ROCKY MOUNTAIN NATIONAL PARK NOW: A hillside of dead pine trees killed by mountain pine beetles shows the effects of warming temperatures in the mountain ranges. In the past, freezing temperatures reduced insect populations. The beetles are now able to survive the milder winters, leading to devastating infestations.
AP Photo/Will Powers
THE GREAT BARRIER REEF BEFORE: Considered one of the most biologically diverse regions in the world, Australia’s Great Barrier Reef covers around 135,000 square miles, or an area that’s nearly the size of Texas. Ocean acidification and temperature increases from climate change are the reef’s biggest long-term threat.
AP Photo/Queensland Tourism
THE GREAT BARRIER REEF NOW: Warmer water temperatures trigger widespread coral bleaching, when coral turns white and is more susceptible to death. Coral is vital to supporting ocean life.
THE DANUBE RIVER BEFORE: The Danube, Europe’s second-longest river, flows eastward from its source in Germany to the Black Sea in Romania. The Danube River basin is critical to supporting industry, transport, agriculture, and fishing.
THE ALPS BEFORE: Matterhorn, one of Europe’s tallest peaks in the Alps on the border between Italy and Switzerland, is pictured with a blanket of snow and ice August 16, 1960.
THE ALPS NOW: The Swiss peak, pictured August 18, 2005, is eroding as a result of melting glacier water at the summit. The water sinks into cracks and creates bigger fissures after several cycles of freezing and thawing. The disintegration of Matterhorn is anecdotal of the effects of climate change in most of the Alps.
David Arnold/Panopticon Gallery, Boston, MA/NASA
MUIR GLACIER NOW: By 2005, Muir Glacier had retreated more than 31 miles. Although this picture was taken from the same location as the early black-and-white photograph, the glacier is out of view. There’s an abundance of vegetation looking to the west, and the beach in the foreground is now covered by pebbles, which came from sediment deposited by Muir Glacier and by melting icebergs on the ground.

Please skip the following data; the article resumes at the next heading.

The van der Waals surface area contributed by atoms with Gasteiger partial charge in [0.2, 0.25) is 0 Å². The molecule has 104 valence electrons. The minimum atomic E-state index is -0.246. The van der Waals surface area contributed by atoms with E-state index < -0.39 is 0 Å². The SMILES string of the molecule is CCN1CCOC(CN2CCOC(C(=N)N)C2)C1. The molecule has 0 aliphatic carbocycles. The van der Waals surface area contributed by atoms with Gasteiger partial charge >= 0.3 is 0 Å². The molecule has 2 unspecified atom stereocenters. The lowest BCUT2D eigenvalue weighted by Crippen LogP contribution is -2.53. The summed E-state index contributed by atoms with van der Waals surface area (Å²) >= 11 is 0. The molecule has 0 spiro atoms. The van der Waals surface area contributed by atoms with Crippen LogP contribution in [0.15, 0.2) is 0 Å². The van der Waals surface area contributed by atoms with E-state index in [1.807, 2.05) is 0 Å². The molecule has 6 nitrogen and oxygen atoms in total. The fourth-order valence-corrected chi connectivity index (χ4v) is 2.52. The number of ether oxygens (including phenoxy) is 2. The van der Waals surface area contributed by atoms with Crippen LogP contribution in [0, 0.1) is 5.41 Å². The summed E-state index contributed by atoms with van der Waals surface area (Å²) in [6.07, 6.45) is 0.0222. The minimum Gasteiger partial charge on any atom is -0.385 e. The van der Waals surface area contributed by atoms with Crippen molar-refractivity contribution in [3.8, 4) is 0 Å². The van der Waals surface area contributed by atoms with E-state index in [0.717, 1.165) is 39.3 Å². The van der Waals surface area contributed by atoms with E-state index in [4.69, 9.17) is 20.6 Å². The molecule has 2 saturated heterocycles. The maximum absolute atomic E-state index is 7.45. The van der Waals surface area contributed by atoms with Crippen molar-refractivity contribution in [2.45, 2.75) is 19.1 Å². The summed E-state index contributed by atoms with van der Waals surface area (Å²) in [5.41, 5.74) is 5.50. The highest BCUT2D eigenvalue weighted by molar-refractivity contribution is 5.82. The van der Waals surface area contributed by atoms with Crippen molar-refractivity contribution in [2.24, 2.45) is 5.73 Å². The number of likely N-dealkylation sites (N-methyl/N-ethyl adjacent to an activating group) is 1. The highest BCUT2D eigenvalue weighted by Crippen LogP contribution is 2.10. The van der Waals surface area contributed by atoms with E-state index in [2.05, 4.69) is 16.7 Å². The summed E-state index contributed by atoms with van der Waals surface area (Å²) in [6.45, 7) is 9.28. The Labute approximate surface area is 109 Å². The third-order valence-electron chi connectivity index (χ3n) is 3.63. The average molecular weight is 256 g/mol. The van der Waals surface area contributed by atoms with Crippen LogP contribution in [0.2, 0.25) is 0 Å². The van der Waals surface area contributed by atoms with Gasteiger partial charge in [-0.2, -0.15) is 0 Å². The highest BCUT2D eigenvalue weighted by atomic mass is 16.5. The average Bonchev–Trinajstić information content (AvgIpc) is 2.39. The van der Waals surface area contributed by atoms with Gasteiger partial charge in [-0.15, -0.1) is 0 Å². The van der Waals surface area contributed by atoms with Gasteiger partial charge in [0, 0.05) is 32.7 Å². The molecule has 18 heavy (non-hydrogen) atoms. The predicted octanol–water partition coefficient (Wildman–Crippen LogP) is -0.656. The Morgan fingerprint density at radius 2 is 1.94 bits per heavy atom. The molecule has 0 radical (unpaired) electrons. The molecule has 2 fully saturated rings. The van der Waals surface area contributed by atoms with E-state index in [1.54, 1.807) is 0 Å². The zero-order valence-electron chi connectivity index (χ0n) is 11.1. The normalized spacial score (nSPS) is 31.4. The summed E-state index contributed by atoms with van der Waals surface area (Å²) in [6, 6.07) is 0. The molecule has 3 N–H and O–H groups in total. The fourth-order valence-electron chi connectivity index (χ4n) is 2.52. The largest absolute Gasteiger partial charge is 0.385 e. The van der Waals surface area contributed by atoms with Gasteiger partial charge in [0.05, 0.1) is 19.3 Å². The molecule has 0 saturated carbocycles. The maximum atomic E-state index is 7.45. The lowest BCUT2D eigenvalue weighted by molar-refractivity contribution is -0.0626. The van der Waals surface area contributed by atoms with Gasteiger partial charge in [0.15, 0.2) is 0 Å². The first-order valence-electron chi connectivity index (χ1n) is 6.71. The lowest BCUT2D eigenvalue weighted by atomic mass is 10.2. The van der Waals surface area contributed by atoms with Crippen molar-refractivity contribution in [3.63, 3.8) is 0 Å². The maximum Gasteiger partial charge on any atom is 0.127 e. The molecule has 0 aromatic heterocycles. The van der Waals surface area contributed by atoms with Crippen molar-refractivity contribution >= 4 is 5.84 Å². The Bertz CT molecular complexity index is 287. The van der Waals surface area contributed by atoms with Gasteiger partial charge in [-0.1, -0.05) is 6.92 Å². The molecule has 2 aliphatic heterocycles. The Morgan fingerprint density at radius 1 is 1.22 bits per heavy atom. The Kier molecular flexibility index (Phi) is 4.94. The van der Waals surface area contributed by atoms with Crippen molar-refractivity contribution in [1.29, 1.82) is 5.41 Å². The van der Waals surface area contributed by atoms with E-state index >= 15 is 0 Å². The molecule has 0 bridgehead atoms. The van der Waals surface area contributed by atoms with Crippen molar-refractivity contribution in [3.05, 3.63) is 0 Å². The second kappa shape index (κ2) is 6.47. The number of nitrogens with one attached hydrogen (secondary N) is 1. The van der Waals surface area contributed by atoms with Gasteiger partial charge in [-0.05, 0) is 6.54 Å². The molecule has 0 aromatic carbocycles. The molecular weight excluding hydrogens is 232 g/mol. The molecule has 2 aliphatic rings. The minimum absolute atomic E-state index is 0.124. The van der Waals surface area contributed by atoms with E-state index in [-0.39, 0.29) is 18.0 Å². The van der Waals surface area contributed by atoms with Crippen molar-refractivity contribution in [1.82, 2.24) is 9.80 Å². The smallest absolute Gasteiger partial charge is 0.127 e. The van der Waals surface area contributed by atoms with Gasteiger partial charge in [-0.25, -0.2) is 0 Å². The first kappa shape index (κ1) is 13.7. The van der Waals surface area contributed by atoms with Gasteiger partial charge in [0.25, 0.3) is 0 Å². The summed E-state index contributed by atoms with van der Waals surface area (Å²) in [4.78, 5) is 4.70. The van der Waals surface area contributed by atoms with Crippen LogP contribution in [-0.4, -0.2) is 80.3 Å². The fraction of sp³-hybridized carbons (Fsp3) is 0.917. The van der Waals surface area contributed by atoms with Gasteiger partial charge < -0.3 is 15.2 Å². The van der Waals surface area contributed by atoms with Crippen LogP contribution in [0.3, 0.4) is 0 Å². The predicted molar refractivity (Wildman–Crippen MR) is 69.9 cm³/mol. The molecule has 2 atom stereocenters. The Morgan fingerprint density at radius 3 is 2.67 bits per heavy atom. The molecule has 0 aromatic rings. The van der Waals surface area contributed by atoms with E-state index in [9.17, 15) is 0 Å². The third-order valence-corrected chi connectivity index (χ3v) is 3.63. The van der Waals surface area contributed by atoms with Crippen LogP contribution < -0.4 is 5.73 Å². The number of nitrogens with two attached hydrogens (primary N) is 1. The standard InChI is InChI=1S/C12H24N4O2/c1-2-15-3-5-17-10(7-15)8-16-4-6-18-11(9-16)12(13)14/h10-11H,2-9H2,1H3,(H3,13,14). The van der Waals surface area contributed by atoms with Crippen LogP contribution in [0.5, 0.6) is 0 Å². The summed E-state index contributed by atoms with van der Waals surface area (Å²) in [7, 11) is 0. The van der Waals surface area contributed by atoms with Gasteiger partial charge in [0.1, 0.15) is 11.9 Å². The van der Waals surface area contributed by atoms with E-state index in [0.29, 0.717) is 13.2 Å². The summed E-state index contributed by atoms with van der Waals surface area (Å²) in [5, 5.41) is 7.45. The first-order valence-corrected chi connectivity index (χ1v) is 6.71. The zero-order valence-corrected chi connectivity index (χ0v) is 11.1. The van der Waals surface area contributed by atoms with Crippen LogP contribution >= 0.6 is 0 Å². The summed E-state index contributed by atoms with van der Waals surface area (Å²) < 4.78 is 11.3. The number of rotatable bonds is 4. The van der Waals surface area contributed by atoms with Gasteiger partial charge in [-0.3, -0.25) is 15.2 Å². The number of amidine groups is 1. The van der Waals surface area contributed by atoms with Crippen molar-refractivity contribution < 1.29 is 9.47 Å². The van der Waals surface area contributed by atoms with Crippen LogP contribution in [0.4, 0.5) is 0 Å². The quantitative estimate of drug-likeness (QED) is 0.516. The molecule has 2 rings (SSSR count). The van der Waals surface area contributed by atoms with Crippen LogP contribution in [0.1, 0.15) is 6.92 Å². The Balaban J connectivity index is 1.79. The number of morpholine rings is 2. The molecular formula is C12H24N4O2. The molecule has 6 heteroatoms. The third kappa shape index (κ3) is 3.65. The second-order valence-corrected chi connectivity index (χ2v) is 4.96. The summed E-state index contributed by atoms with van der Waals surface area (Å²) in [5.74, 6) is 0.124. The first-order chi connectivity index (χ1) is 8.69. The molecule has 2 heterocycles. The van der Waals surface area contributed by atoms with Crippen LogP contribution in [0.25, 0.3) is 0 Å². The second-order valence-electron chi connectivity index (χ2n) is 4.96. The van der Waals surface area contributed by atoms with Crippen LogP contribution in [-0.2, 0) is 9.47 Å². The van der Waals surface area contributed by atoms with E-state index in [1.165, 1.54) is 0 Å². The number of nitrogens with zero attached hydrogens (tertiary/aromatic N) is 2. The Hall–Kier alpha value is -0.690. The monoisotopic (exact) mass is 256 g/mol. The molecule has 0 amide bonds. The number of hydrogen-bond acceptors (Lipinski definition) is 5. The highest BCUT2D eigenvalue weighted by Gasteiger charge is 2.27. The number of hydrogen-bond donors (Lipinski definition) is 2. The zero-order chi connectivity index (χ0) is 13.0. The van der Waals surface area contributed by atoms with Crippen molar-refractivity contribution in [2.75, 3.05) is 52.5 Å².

LAKE CHAD BEFORE: Africa’s Lake Chad, pictured in the 1930s, was once the world’s sixth-largest lake. It provided water to at least 20 million people in Nigeria, Chad, Cameroon, and Niger.
SAN BLAS ARCHIPELAGO BEFORE: The San Blas islands in Panama are home to the Guna people. Their traditional thatched-roof houses and ancient way of life are being threatened by climate change.
Shutterstock/Jarno Gonzalez Zarraonandia
SAN BLAS ARCHIPELAGO NOW: The Caribbean island communities are flooded for several days every rainy season as a result of rising ocean levels caused by global warming. In the foreground, a traffic sign reading “Slow Down” is partially submerged.
CORAL REEFS NOW: The reef was devastated in 2008 by harmful algae blooms known as red tide, potentially linked, in part, to increased greenhouse gases and rising ocean temperatures. The tide kills sea life by depleting the oxygen in the water.
WHITBY HARBOUR NOW: The port is quiet, flanked by empty pots and nets and dried-out fishing boats as global warming has pushed fish stocks northward. Only about 200 fishermen remain in Whitby.
CARBON DIOXIDE LEVELS 2003: An infrared image from July 2003 shows the concentration of carbon dioxide in our atmosphere. The red areas indicate that carbon-dioxide concentration is at or above 380 parts per million.
CARBON DIOXIDE LEVELS 2007: The same image of the globe, taken three years later in July 2007, shows that atmospheric carbon-dioxide levels are rising. The color bar used for 2003 had to be adjusted to account for the increase in carbon dioxide around the globe. Otherwise, the “2007 map would be saturated with reddish colors, and the fine structure of the distribution of carbon dioxide obscured,” explains NASA.
BONUS: These maps compare temperatures in each region of the world to what they were from 1951 to 1980. Earth’s average surface temperature has increased by about 1.3 degrees Fahrenheit since 1880.